At the End of the Century
By Ruth Prawer Jhabvala
With an introduction by Anita Desai.Over the course of her glittering literary career, Ruth Prawer Jhabvala wrote some of the most wonderful novels of the twentieth century and screenplays to some of the most beloved films - but she was also a master of the short story form. This stunning new collection brings together the jewels in the crown of her writing: it is a showcase of astonishing storytelling power.
By Alan Schwarz
Attention Deficit Hyperactivity Disorder (ADHD) will soon be the most frequently diagnosed chronic condition among children, surpassing asthma. Yet research shows that ADHD can't be that prevalent. ADHD, a problem once thought to affect a small percentage of children, has exploded into one of the most misdiagnosed psychiatric conditions. Now doctors and Big Pharma are targeting children and adults worldwide to get the diagnosis and take medications that will, they say, transform their lives. In ADHD Nation, acclaimed New York Times journalist Alan Schwarz takes readers behind the scenes to tell the full story of this billion-dollar industry. There's the father of ADHD, Dr Keith Conners, who spent fifty years promoting the disorder in the US and pills like Ritalin before realising just what he had wrought; a troubled young girl and studious, teenage boy who get entangled in the ADHD machine and are prescribed medications that lead to serious problems; and the pharmaceutical industry that promoted the disorder and continues to earn billions from the rampant mishandling of ADHD. An investigation of how Big Pharma and medical professionals are complicit in the creation, maintenance and continuing expansion of the ADHD industry, this book sounds the alarm for UK readers and demands we wake up to the problem that we too could face in the future.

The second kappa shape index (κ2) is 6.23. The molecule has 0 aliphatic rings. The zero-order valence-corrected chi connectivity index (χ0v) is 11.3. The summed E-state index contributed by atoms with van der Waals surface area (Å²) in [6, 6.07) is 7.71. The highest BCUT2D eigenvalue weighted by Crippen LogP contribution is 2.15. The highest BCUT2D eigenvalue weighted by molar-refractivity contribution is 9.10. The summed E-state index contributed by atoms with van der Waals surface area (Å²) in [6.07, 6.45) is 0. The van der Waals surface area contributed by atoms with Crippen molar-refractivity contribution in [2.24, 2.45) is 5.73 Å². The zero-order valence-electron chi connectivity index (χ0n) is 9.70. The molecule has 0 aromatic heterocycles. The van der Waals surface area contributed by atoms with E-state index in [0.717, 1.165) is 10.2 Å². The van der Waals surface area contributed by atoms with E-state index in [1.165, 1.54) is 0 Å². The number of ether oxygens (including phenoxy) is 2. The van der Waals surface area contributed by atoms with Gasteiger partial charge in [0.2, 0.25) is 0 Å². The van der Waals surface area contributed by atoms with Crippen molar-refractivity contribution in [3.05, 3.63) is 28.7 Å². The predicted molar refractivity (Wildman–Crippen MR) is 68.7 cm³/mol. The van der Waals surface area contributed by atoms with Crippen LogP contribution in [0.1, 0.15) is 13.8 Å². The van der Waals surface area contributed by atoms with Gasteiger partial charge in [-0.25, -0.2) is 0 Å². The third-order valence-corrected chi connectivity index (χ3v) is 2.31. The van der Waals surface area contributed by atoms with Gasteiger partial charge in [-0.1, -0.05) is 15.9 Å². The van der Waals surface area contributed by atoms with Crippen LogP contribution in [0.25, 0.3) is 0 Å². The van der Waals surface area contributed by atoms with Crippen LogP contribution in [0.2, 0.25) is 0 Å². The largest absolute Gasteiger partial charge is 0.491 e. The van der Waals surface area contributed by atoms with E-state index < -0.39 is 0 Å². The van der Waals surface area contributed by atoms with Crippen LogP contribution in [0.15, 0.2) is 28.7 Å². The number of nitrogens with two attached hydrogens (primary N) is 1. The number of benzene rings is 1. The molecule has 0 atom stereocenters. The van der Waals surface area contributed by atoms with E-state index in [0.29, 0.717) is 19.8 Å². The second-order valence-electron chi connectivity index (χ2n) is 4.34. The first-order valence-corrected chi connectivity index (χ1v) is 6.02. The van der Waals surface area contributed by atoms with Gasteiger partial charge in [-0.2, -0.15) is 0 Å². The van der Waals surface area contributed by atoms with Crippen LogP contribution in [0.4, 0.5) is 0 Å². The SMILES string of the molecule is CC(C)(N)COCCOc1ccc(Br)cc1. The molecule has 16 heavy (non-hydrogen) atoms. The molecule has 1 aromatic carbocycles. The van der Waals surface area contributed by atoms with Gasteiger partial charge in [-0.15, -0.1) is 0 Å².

By Richard Tomlinson
On a sunny afternoon in May 1868, nineteen-year-old Gilbert Grace stood in a Wiltshire field, wondering why he was playing cricket against the Great Western Railway Club. A batting genius, 'W. G.' should have been starring at Lord's in the grand opening match of the season. But MCC did not want to elect this humble son of a provincial doctor. W. G's career was faltering before it had barely begun.Grace finally forced his way into MCC and over the next three decades, millions came to watch him - not just at Lord's, but across the British Empire and beyond. Only W. G. could boast a fan base that stretched from an American Civil War general and the Prince of Wales's mistress to the children who fingered his coat-tails as he walked down the street, just to say 'I touched him'.The public never knew the darker story behind W. G.'s triumphal progress. Accused of avarice, W. G. was married to the daughter of a bankrupt. Disparaged as a simpleton, his subversive mind recast how to play sport - thrillingly hard, pushing the rules, beating his opponents his own way.In Amazing Grace, Richard Tomlinson unearths a life lived so far ahead of his times that W. G. is still misunderstood today. For the first time, Tomlinson delves into long-buried archives in England and Australia to reveal the real W. G: a self-made, self-destructive genius, at odds with the world and himself.
All Together Now
By Gill Hornby